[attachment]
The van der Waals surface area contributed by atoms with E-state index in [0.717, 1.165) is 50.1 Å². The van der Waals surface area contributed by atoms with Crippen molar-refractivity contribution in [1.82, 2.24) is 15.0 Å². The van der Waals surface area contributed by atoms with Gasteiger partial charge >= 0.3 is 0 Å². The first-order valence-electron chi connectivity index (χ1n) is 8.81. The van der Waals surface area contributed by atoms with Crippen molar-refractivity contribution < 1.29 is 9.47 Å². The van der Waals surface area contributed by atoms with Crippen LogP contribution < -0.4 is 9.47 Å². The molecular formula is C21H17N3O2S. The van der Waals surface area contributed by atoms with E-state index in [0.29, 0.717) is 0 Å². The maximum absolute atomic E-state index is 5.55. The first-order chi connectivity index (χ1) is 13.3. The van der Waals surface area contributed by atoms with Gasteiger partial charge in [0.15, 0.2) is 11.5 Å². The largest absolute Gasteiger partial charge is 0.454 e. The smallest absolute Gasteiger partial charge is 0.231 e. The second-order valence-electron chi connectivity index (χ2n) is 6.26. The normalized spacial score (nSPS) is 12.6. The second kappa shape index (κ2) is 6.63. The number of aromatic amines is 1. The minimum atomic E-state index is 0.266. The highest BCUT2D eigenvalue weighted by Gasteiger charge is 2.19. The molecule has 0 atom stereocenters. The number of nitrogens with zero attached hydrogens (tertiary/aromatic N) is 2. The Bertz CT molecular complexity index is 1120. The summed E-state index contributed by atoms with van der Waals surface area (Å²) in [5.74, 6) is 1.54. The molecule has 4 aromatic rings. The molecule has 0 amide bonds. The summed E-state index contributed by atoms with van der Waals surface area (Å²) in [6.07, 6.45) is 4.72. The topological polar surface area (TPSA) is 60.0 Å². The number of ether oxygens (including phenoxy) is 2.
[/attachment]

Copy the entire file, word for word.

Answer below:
The van der Waals surface area contributed by atoms with E-state index in [0.717, 1.165) is 50.1 Å². The van der Waals surface area contributed by atoms with Crippen molar-refractivity contribution in [1.82, 2.24) is 15.0 Å². The van der Waals surface area contributed by atoms with Gasteiger partial charge >= 0.3 is 0 Å². The first-order valence-electron chi connectivity index (χ1n) is 8.81. The van der Waals surface area contributed by atoms with Crippen molar-refractivity contribution < 1.29 is 9.47 Å². The van der Waals surface area contributed by atoms with Crippen LogP contribution < -0.4 is 9.47 Å². The molecular formula is C21H17N3O2S. The van der Waals surface area contributed by atoms with E-state index in [0.29, 0.717) is 0 Å². The maximum absolute atomic E-state index is 5.55. The first-order chi connectivity index (χ1) is 13.3. The van der Waals surface area contributed by atoms with Gasteiger partial charge in [0.15, 0.2) is 11.5 Å². The largest absolute Gasteiger partial charge is 0.454 e. The smallest absolute Gasteiger partial charge is 0.231 e. The second-order valence-electron chi connectivity index (χ2n) is 6.26. The normalized spacial score (nSPS) is 12.6. The second kappa shape index (κ2) is 6.63. The number of aromatic amines is 1. The minimum atomic E-state index is 0.266. The highest BCUT2D eigenvalue weighted by Gasteiger charge is 2.19. The molecule has 0 atom stereocenters. The number of nitrogens with zero attached hydrogens (tertiary/aromatic N) is 2. The Bertz CT molecular complexity index is 1120. The summed E-state index contributed by atoms with van der Waals surface area (Å²) in [5.74, 6) is 1.54. The molecule has 4 aromatic rings. The molecule has 0 amide bonds. The summed E-state index contributed by atoms with van der Waals surface area (Å²) in [6.07, 6.45) is 4.72. The topological polar surface area (TPSA) is 60.0 Å². The number of ether oxygens (including phenoxy) is 2.